Climate Change
10:31 am
Fri February 7, 2014

Most Ski Resorts in Warmer New England May Disappear By 2100

Vermont skiers may still be able to enjoy the slopes a century down the line.
Vermont skiers may still be able to enjoy the slopes a century down the line.
Credit Jupiterimages/Photos.com / Thinkstock

A climate scientist said that ski resorts in Connecticut, Massachusetts, and Rhode Island may not continue to be economically viable at the end of the century, as the region sees warmer winters.

Vermont resorts are less vulnerable, because many are at higher elevations, and have invested in new snowmaking technology.

Elizabeth Burakowski, a researcher with the National Center for Atmospheric Research, said that to be profitable, resorts need to be open 100 days a season -- and during holidays -- and have snowmaking technology. She spoke as part of a panel during a presentation called, "Brown Slopes, Bare Trails? The Impact of Climate Change on Winter Sports." It took place on Thursday at Vermont Law School, examining the impact of climate change on the winter sports industry.

Burakowski cited a report she co-authored at the University of New Hampshire, "Climate Impacts on the Winter Tourism Economy in the United States," done for the Natural Resources Defense Council and Protect Our Winters. The report notes that in the northeastern U.S., "only four out of 14 major ski resorts will remain profitable by 2100 under a higher-emissions scenario."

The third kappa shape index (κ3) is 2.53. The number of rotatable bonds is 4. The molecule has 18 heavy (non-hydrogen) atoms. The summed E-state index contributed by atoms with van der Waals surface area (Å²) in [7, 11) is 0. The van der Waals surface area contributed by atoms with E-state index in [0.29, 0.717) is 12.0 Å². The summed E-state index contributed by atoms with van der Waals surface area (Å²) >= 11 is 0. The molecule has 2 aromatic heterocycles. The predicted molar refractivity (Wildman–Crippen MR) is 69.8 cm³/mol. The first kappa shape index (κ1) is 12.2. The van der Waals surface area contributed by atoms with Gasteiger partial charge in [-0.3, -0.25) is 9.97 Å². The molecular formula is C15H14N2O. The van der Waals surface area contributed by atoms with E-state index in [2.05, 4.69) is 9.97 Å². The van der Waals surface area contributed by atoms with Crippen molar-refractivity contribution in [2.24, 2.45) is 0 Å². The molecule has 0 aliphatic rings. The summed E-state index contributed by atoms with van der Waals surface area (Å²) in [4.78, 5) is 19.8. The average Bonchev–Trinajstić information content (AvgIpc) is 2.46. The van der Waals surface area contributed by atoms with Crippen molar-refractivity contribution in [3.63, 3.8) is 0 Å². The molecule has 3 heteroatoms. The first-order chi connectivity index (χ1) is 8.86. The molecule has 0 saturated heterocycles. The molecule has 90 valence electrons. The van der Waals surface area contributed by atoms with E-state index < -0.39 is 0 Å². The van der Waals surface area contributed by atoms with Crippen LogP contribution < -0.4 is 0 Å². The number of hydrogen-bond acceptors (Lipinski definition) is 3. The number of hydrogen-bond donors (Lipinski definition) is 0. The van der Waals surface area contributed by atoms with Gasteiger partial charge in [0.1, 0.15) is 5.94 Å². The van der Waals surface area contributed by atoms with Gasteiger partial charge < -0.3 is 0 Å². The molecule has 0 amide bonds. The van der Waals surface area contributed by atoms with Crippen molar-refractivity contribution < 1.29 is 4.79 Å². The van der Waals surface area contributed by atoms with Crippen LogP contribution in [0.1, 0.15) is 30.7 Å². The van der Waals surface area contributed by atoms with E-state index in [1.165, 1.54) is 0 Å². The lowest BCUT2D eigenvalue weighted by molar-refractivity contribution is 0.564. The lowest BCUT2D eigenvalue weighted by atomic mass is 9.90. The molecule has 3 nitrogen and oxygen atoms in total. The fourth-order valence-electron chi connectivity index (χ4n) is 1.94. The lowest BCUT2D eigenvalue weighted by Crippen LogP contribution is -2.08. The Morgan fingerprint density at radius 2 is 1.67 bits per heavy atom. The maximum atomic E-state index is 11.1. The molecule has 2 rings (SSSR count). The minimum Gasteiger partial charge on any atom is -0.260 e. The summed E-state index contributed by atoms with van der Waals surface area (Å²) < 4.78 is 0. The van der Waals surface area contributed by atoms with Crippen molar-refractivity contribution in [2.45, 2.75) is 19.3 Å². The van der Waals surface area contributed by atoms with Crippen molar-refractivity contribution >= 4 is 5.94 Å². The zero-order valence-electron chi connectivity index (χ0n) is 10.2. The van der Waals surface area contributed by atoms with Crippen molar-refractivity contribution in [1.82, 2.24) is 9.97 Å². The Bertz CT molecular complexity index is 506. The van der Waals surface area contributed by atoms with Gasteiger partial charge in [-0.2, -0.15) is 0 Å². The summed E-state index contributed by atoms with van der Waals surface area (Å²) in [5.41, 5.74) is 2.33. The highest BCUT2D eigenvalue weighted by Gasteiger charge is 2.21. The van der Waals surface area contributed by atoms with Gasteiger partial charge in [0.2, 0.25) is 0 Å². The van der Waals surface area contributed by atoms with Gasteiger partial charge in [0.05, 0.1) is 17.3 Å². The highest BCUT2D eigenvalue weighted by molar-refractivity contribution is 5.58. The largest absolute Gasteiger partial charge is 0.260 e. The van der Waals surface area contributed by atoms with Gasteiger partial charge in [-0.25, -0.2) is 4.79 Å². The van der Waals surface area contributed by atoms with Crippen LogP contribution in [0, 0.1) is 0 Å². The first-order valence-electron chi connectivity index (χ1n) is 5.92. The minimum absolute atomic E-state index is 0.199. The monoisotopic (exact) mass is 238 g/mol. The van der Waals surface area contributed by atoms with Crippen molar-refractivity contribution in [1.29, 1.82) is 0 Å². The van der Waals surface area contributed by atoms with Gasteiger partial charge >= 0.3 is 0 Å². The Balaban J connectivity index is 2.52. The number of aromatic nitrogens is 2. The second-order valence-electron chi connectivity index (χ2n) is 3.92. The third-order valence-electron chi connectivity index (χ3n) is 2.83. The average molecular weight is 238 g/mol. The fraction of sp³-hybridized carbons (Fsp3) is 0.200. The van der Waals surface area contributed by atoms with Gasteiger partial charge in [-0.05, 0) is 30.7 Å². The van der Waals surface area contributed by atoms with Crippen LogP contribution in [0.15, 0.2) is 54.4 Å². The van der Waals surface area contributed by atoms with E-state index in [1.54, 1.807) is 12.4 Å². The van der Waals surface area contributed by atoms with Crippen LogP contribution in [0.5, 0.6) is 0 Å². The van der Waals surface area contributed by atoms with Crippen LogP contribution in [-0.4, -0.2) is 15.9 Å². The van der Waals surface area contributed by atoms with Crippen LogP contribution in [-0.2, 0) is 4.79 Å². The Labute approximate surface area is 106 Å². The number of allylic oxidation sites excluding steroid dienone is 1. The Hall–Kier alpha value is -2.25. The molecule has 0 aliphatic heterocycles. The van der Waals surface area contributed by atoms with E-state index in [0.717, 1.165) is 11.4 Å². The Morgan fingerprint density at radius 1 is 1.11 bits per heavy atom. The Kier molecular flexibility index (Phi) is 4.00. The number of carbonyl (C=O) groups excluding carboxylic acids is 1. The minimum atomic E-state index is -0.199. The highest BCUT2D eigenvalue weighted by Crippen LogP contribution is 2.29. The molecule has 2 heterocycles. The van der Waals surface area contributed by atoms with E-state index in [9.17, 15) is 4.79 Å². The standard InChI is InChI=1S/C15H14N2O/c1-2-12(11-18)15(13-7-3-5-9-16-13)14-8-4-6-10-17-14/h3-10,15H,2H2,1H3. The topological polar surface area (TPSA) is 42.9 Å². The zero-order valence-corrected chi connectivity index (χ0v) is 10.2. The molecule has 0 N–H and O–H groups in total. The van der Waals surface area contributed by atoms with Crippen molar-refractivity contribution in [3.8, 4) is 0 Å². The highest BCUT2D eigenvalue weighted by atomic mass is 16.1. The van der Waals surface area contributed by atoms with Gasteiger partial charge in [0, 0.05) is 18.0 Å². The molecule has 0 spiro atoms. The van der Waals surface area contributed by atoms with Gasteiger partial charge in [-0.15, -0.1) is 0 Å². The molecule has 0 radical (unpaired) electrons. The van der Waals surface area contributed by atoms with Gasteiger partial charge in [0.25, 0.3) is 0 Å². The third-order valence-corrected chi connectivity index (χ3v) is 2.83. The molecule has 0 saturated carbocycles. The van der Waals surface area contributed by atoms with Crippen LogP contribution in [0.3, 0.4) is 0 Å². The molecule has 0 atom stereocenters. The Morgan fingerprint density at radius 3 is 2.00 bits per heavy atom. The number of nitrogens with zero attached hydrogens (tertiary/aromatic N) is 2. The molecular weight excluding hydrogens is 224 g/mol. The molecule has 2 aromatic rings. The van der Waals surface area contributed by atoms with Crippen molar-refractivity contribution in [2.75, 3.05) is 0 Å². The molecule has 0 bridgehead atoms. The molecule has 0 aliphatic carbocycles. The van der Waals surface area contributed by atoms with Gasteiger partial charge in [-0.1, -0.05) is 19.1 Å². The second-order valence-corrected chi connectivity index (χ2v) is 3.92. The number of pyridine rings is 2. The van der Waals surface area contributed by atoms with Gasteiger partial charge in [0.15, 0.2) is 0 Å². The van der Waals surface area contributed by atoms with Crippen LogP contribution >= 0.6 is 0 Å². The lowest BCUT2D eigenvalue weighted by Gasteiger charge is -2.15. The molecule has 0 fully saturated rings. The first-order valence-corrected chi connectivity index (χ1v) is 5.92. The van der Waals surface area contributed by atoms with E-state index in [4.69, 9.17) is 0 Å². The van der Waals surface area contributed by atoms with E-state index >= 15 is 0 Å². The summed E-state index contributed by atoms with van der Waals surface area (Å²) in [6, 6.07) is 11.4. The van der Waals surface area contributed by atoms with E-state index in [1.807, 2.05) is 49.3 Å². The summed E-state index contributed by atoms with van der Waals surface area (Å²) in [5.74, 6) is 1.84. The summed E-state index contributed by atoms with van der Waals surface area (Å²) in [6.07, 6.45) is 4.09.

Winter temperature trends across the U.S. from 1970 to 2011.
Winter temperature trends across the U.S. from 1970 to 2011.
Credit Natural Resources Defense Council

The winter tourism industry in the 2009-2010 season added $66 million to the Connecticut and Rhode Island state economies combined, and provided jobs for just under 1,200 people, according to the report. "New York and Vermont led the eastern United States in winter tourism activity," the report states, "collectively supporting 28,044 employees and generating more than $1.6 billion in value added to their economies."

Value added to state economies by the winter tourism industry in 2009-2010.
Value added to state economies by the winter tourism industry in 2009-2010.
Credit Natural Resources Defense Council

When the region sees minimal snowfall for a season, there are far fewer visits to ski resorts. Over the decade from 1999 to 2000, the average drop per year in such visits for Connecticut and Rhode Island resorts combined was 24 percent -- a bigger difference than for any other state in New England.

The drop in visits to ski resorts over that time in Connecticut and Rhode Island meant a loss of about $12 million in ski resort revenue, according to the report, and a loss of about 150 jobs. Northern New England lost 1,700 jobs due to the low-snow years.

The average difference in skier visits for lower-snowfall years compared to higher-snowfall years, 1999 through 2010.
The average difference in skier visits for lower-snowfall years compared to higher-snowfall years, 1999 through 2010.
Credit Natural Resources Defense Council

"Despite heavy investments in snowmaking," the report says, "the northeastern United States remained susceptible to fluctuations in natural snowfall." Burakowski said that Vermont resorts are less vulnerable, because many are at higher elevations, and have invested in new snowmaking technology.

Mitch Tobin at ecowest.org provided a visualization of the data from the report, for a closer look across the country.

Read more as well at The New York Times in Porter Fox's article, "The End of Snow?" Fox writes, "Nothing besides a national policy shift on how we create and consume energy will keep our mountains white in the winter -- and slow global warming to a safe level. This is no longer a scientific debate. It is scientific fact."

This report includes information from The Associated Press.